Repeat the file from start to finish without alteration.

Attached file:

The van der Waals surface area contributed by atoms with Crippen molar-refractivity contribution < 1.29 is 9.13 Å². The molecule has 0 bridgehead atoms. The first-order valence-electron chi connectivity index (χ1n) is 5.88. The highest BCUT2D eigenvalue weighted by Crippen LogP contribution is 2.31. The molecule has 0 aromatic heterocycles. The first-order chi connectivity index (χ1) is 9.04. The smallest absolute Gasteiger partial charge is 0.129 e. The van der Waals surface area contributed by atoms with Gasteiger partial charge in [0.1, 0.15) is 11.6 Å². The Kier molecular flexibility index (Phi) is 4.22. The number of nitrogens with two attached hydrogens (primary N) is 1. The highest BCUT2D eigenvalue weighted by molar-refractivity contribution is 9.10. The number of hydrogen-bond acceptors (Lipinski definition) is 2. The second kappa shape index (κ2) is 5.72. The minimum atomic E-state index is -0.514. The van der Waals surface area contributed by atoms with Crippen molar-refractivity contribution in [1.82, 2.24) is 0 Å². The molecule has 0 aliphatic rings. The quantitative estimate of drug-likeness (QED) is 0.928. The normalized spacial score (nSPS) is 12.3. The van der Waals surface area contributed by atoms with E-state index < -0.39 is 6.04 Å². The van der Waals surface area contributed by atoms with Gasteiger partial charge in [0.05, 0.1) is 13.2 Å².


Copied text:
The van der Waals surface area contributed by atoms with Crippen molar-refractivity contribution < 1.29 is 9.13 Å². The molecule has 0 bridgehead atoms. The first-order valence-electron chi connectivity index (χ1n) is 5.88. The highest BCUT2D eigenvalue weighted by Crippen LogP contribution is 2.31. The molecule has 0 aromatic heterocycles. The first-order chi connectivity index (χ1) is 9.04. The smallest absolute Gasteiger partial charge is 0.129 e. The van der Waals surface area contributed by atoms with Gasteiger partial charge in [0.1, 0.15) is 11.6 Å². The Kier molecular flexibility index (Phi) is 4.22. The number of nitrogens with two attached hydrogens (primary N) is 1. The highest BCUT2D eigenvalue weighted by molar-refractivity contribution is 9.10. The number of hydrogen-bond acceptors (Lipinski definition) is 2. The second kappa shape index (κ2) is 5.72. The minimum atomic E-state index is -0.514. The van der Waals surface area contributed by atoms with Crippen molar-refractivity contribution in [1.82, 2.24) is 0 Å². The molecule has 0 aliphatic rings. The quantitative estimate of drug-likeness (QED) is 0.928. The normalized spacial score (nSPS) is 12.3. The van der Waals surface area contributed by atoms with E-state index < -0.39 is 6.04 Å². The van der Waals surface area contributed by atoms with Gasteiger partial charge in [0.05, 0.1) is 13.2 Å².